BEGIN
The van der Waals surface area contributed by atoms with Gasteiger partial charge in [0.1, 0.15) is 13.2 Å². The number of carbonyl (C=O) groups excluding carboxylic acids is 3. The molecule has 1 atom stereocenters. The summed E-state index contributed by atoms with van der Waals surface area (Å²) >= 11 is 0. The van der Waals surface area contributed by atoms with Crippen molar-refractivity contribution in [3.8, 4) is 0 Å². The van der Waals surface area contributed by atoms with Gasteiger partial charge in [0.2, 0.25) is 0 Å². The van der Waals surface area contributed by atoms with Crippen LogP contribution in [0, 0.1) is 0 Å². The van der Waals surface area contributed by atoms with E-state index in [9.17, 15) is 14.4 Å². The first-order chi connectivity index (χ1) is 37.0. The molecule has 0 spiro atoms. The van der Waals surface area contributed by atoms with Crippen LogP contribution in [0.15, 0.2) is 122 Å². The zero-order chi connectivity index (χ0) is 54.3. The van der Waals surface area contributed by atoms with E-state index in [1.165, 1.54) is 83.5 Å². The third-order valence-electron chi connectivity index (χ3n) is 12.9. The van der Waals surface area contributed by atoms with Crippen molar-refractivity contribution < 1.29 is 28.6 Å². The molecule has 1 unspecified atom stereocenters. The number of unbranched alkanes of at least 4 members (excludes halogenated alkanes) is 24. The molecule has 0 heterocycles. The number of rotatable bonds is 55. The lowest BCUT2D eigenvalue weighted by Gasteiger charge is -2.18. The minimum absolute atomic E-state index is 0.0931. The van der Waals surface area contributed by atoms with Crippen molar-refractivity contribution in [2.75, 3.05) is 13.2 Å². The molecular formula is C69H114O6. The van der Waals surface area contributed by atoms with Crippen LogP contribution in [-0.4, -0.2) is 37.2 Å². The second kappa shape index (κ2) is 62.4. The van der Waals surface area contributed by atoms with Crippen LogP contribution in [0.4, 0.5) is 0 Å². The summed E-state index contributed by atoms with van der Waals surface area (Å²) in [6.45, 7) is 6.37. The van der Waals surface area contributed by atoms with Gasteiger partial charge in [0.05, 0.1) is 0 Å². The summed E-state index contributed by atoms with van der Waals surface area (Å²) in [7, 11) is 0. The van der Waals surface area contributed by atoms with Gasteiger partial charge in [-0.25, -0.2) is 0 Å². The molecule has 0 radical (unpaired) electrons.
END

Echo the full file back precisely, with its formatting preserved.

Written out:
The van der Waals surface area contributed by atoms with Gasteiger partial charge in [0.1, 0.15) is 13.2 Å². The number of carbonyl (C=O) groups excluding carboxylic acids is 3. The molecule has 1 atom stereocenters. The summed E-state index contributed by atoms with van der Waals surface area (Å²) >= 11 is 0. The van der Waals surface area contributed by atoms with Crippen molar-refractivity contribution in [3.8, 4) is 0 Å². The van der Waals surface area contributed by atoms with Gasteiger partial charge in [0.2, 0.25) is 0 Å². The van der Waals surface area contributed by atoms with Crippen LogP contribution in [0, 0.1) is 0 Å². The van der Waals surface area contributed by atoms with E-state index in [9.17, 15) is 14.4 Å². The first-order chi connectivity index (χ1) is 37.0. The molecule has 0 spiro atoms. The van der Waals surface area contributed by atoms with Crippen LogP contribution in [0.15, 0.2) is 122 Å². The zero-order chi connectivity index (χ0) is 54.3. The van der Waals surface area contributed by atoms with E-state index in [1.165, 1.54) is 83.5 Å². The third-order valence-electron chi connectivity index (χ3n) is 12.9. The van der Waals surface area contributed by atoms with Crippen molar-refractivity contribution < 1.29 is 28.6 Å². The molecule has 1 unspecified atom stereocenters. The number of unbranched alkanes of at least 4 members (excludes halogenated alkanes) is 24. The molecule has 0 heterocycles. The number of rotatable bonds is 55. The lowest BCUT2D eigenvalue weighted by Gasteiger charge is -2.18. The minimum absolute atomic E-state index is 0.0931. The van der Waals surface area contributed by atoms with Crippen molar-refractivity contribution in [2.75, 3.05) is 13.2 Å². The molecular formula is C69H114O6. The van der Waals surface area contributed by atoms with Crippen LogP contribution in [-0.4, -0.2) is 37.2 Å². The second kappa shape index (κ2) is 62.4. The van der Waals surface area contributed by atoms with Crippen LogP contribution in [0.4, 0.5) is 0 Å². The summed E-state index contributed by atoms with van der Waals surface area (Å²) in [6.45, 7) is 6.37. The van der Waals surface area contributed by atoms with Gasteiger partial charge in [0.05, 0.1) is 0 Å². The summed E-state index contributed by atoms with van der Waals surface area (Å²) in [7, 11) is 0. The van der Waals surface area contributed by atoms with Gasteiger partial charge in [-0.25, -0.2) is 0 Å². The molecule has 0 radical (unpaired) electrons.